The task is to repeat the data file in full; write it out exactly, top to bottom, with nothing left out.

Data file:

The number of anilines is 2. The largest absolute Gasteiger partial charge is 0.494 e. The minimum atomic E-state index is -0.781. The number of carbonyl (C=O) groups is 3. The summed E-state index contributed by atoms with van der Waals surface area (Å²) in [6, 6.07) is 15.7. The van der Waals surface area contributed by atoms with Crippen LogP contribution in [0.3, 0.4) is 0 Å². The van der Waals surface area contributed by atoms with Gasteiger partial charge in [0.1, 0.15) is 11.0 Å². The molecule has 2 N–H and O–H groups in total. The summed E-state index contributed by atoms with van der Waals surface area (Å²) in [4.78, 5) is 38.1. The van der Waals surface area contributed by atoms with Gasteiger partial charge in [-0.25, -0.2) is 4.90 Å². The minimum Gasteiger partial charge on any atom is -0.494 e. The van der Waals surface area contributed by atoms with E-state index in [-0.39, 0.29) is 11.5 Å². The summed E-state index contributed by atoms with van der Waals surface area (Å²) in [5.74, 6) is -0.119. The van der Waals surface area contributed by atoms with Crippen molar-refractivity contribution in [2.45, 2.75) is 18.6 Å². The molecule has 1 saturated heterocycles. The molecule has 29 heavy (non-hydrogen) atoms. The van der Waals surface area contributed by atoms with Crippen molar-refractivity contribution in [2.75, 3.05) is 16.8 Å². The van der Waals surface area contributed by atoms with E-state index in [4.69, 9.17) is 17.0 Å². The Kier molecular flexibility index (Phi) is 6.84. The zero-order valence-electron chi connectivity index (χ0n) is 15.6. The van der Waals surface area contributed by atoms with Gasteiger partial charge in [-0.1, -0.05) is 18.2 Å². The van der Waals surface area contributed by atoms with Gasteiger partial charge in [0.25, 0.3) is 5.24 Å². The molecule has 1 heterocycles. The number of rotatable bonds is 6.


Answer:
The number of anilines is 2. The largest absolute Gasteiger partial charge is 0.494 e. The minimum atomic E-state index is -0.781. The number of carbonyl (C=O) groups is 3. The summed E-state index contributed by atoms with van der Waals surface area (Å²) in [6, 6.07) is 15.7. The van der Waals surface area contributed by atoms with Crippen LogP contribution in [0.3, 0.4) is 0 Å². The van der Waals surface area contributed by atoms with Gasteiger partial charge in [0.1, 0.15) is 11.0 Å². The molecule has 2 N–H and O–H groups in total. The summed E-state index contributed by atoms with van der Waals surface area (Å²) in [4.78, 5) is 38.1. The van der Waals surface area contributed by atoms with Gasteiger partial charge in [-0.25, -0.2) is 4.90 Å². The minimum Gasteiger partial charge on any atom is -0.494 e. The van der Waals surface area contributed by atoms with E-state index in [-0.39, 0.29) is 11.5 Å². The summed E-state index contributed by atoms with van der Waals surface area (Å²) in [5.74, 6) is -0.119. The van der Waals surface area contributed by atoms with Crippen molar-refractivity contribution in [2.45, 2.75) is 18.6 Å². The molecule has 1 saturated heterocycles. The molecule has 29 heavy (non-hydrogen) atoms. The van der Waals surface area contributed by atoms with Crippen molar-refractivity contribution in [2.75, 3.05) is 16.8 Å². The van der Waals surface area contributed by atoms with E-state index in [4.69, 9.17) is 17.0 Å². The Kier molecular flexibility index (Phi) is 6.84. The zero-order valence-electron chi connectivity index (χ0n) is 15.6. The van der Waals surface area contributed by atoms with Gasteiger partial charge in [-0.1, -0.05) is 18.2 Å². The van der Waals surface area contributed by atoms with Gasteiger partial charge in [0.25, 0.3) is 5.24 Å². The molecule has 1 heterocycles. The number of rotatable bonds is 6.